I’ve been mulling about this post for a while now, contemplating whether or not to write what was in my mind. I’m not sure if I have any readers from Singapore and so whether this post will be of use to anyone. But then I decided to pen it down after all, who knows who will gain from this. Also this may make me self-reflect as GG & BB go through Secondary school.
For anyone who wants their child to shine in the PSLE exam, the first thing, I would suggest is know what kind of a learner he/she is. You should know their learning style by the time they get to Primary 3 and then from then on, you need to cater to them using their learning style. Also another thing every parent should know that hot-housing a child to do well in national exams so that they get into a reputed secondary school is good and well if the child continues to excel. I feel that if you place a child in a secondary school which is far too advanced for them, then they will be running just to keep up and at some point they may get frustrated by how they are in comparison to their peers and just give up. Last, please take into account your child’s interests when choosing a secondary school. If you child is passionate about music, but the school you have chosen does not have a decent music programme, the child will not be happy there.
As a parent, you should start in earnest for the PSLE exams when your child enters Primary 4. At this point, as a parent who knows their child best, you should be aware of his/her potential, interests and passions. Also this is the point when you should build strong foundations in all the four subjects. Primary 4 is slightly more difficult than Primary 3, but is much less stressful than Primary 5 when the jump is much higher. So use the time in Primary 4 to thoroughly drill the child in the basics in all the four subjects.
For the languages, get them to read regularly. Most schools have a silent reading programme daily for both English and Mother Tongue, but please take them to the library regularly and supplement this programme with good books. I would also advise to parents to be the final arbitrator of the books their children read, and get them to read different genres, so they are exposed to different writing styles. This will improve vocabulary immensely and will help them with composition and comprehension writing as well as for the oral exams at the PSLE exams. If possible, try and get the child to read a one or two levels beyond where he is so that he is exposed to a higher standard of vocabulary early on.
For maths, make sure they have their foundation clear and understand concepts well. Expose them to the different types of questions they will have to answer and also get them to do timed question papers as this is something I see children having difficulty in – in completing their paper. Also questions about real life estimations may help – remember the infamous $1 coin question in this year’s Maths paper?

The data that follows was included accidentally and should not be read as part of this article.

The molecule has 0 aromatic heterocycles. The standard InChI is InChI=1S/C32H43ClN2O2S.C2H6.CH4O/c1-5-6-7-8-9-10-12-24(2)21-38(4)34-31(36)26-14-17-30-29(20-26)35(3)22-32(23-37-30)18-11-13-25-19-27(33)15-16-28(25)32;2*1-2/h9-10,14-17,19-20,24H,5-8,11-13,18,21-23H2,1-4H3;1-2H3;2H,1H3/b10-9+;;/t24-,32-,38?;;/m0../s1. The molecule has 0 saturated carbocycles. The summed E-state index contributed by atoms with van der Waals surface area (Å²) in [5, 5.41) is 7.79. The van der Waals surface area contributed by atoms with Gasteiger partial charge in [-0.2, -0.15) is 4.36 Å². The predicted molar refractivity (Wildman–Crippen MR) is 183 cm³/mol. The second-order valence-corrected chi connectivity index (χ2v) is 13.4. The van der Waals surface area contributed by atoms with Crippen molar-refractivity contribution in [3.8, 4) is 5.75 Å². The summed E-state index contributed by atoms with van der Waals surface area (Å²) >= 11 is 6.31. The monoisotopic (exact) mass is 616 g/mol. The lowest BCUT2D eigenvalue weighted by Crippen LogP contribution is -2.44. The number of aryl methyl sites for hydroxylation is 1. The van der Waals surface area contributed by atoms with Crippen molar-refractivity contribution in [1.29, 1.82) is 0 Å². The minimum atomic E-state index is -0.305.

For science, I notice that there is a slight but sure shift to application based questions. So when learning science, try to get the child the real-life application for that concept. In Singapore, the science text books only teach a fraction of what they are expected to know and buying science guides is inevitable. It may help to start doing this earlier, even in Primary 3 as that is when they start science.
Direct School Admission
I wish I’d known what I am writing now earlier, it would have saved us so much heartache and who knows; maybe GG & BB would have gotten into their dream schools under this scheme. I realise many people, especially parents who are first time PSLE parents do not really know about this. The DSA scheme was started in 2004 for Primary 6 or Secondary 4 students to be guaranteed a place in Secondary school or Junior College. This is so that students who are particularly good in a subject or have niche talent can get into a school/junior college which wants them before they sit for their exams.
If you have identified a school/niche area where you want to apply for DSA for your child, the right time to start the process is in Primary 4. Every school offering DSA will have an Open House sometime in May and it may be a good idea to go to the school and see it. You will get the general idea of what the school will offer your child and you then have a good feel of whether this is the best choice for your child. Once you’ve zoomed into your choice schools, you need to start researching what they are looking for in a successful DSA applicant. Some schools have multiple entrance tests, while others give more importance to the school marks from P4 onwards. So it is important to make sure your child does well from Primary 4 onwards, especially in the subject that they will be applying DSA in. If you are applying in sports and/or aesthetics categories, you will need to go for trials and auditions, so it’s a good idea to start preparing from this point on. Of course, all this preparations does not guarantee a spot as the number of places varies by year (exceptions are NUS High, SST and SOTA who take almost 100% through DSA), but this preparation gives you an added edge over the others who only start in Primary 6.
Please join online forums like kiasuparents and facebook groups which really help. There are so many parents out there who know so much and are willing to share information which really helps.
Hope this post will be useful to people. I’m no expert by any stretch of imagination, and all this has been gleaned through personal experiences and online forums. If you have any questions, please leave it as a comment below and I’ll try and answer it to the best of my ability.